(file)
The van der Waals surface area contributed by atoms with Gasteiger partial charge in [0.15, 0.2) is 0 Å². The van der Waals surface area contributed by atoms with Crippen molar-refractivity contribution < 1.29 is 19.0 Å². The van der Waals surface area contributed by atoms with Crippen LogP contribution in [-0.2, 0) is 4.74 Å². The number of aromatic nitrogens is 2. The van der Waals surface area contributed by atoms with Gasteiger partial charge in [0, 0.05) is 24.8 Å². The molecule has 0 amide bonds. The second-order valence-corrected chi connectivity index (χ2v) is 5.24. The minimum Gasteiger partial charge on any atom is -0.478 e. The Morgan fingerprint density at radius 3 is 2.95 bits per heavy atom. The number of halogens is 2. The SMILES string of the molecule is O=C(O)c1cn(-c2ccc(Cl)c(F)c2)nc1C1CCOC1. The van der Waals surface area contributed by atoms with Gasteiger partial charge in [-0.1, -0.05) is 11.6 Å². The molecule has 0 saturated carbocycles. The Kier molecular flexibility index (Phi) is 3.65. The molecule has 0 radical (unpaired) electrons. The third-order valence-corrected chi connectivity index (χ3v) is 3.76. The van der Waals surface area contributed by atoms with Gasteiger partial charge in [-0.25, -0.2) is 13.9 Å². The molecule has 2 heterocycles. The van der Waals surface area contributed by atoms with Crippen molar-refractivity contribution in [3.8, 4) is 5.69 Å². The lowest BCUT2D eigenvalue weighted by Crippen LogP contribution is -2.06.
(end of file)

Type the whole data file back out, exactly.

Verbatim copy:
The van der Waals surface area contributed by atoms with Gasteiger partial charge in [0.15, 0.2) is 0 Å². The van der Waals surface area contributed by atoms with Crippen molar-refractivity contribution < 1.29 is 19.0 Å². The van der Waals surface area contributed by atoms with Crippen LogP contribution in [-0.2, 0) is 4.74 Å². The number of aromatic nitrogens is 2. The van der Waals surface area contributed by atoms with Gasteiger partial charge in [0, 0.05) is 24.8 Å². The molecule has 0 amide bonds. The second-order valence-corrected chi connectivity index (χ2v) is 5.24. The minimum Gasteiger partial charge on any atom is -0.478 e. The Morgan fingerprint density at radius 3 is 2.95 bits per heavy atom. The number of halogens is 2. The SMILES string of the molecule is O=C(O)c1cn(-c2ccc(Cl)c(F)c2)nc1C1CCOC1. The van der Waals surface area contributed by atoms with Gasteiger partial charge in [-0.1, -0.05) is 11.6 Å². The molecule has 0 saturated carbocycles. The Kier molecular flexibility index (Phi) is 3.65. The molecule has 0 radical (unpaired) electrons. The third-order valence-corrected chi connectivity index (χ3v) is 3.76. The van der Waals surface area contributed by atoms with Gasteiger partial charge in [-0.25, -0.2) is 13.9 Å². The molecule has 2 heterocycles. The van der Waals surface area contributed by atoms with Crippen molar-refractivity contribution in [3.8, 4) is 5.69 Å². The lowest BCUT2D eigenvalue weighted by Crippen LogP contribution is -2.06.